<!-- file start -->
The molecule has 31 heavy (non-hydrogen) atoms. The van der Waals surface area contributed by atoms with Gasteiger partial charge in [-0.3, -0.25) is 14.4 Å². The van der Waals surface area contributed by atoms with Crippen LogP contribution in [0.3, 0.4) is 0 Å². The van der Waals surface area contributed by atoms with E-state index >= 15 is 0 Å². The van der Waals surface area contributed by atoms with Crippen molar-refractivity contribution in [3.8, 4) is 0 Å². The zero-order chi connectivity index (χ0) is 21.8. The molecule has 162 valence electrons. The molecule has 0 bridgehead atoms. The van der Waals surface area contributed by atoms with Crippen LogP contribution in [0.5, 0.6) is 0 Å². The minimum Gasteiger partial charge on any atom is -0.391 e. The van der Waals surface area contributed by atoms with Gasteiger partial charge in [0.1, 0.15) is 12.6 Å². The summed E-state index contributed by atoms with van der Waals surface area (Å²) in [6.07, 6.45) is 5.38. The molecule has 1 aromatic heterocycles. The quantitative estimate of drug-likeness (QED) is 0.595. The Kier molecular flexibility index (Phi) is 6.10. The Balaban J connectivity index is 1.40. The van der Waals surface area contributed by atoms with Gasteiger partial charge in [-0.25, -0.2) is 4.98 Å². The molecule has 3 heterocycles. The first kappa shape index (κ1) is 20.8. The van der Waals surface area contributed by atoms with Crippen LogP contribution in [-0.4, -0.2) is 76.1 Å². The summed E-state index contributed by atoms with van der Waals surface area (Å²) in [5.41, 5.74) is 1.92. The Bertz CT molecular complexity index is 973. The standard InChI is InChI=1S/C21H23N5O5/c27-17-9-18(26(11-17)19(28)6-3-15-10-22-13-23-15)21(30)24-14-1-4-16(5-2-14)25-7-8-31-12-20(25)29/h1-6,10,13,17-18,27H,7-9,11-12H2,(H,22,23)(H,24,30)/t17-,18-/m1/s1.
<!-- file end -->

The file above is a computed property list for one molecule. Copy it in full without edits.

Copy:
The molecule has 31 heavy (non-hydrogen) atoms. The van der Waals surface area contributed by atoms with Gasteiger partial charge in [-0.3, -0.25) is 14.4 Å². The van der Waals surface area contributed by atoms with Crippen LogP contribution in [0.3, 0.4) is 0 Å². The van der Waals surface area contributed by atoms with E-state index >= 15 is 0 Å². The van der Waals surface area contributed by atoms with Crippen molar-refractivity contribution in [3.8, 4) is 0 Å². The zero-order chi connectivity index (χ0) is 21.8. The molecule has 162 valence electrons. The molecule has 0 bridgehead atoms. The van der Waals surface area contributed by atoms with Crippen LogP contribution in [0.5, 0.6) is 0 Å². The minimum Gasteiger partial charge on any atom is -0.391 e. The van der Waals surface area contributed by atoms with Gasteiger partial charge in [0.1, 0.15) is 12.6 Å². The summed E-state index contributed by atoms with van der Waals surface area (Å²) in [6.07, 6.45) is 5.38. The molecule has 1 aromatic heterocycles. The quantitative estimate of drug-likeness (QED) is 0.595. The Kier molecular flexibility index (Phi) is 6.10. The Balaban J connectivity index is 1.40. The van der Waals surface area contributed by atoms with Gasteiger partial charge in [-0.25, -0.2) is 4.98 Å². The molecule has 3 heterocycles. The first kappa shape index (κ1) is 20.8. The van der Waals surface area contributed by atoms with Crippen LogP contribution in [-0.4, -0.2) is 76.1 Å². The summed E-state index contributed by atoms with van der Waals surface area (Å²) in [5.41, 5.74) is 1.92. The Bertz CT molecular complexity index is 973. The standard InChI is InChI=1S/C21H23N5O5/c27-17-9-18(26(11-17)19(28)6-3-15-10-22-13-23-15)21(30)24-14-1-4-16(5-2-14)25-7-8-31-12-20(25)29/h1-6,10,13,17-18,27H,7-9,11-12H2,(H,22,23)(H,24,30)/t17-,18-/m1/s1.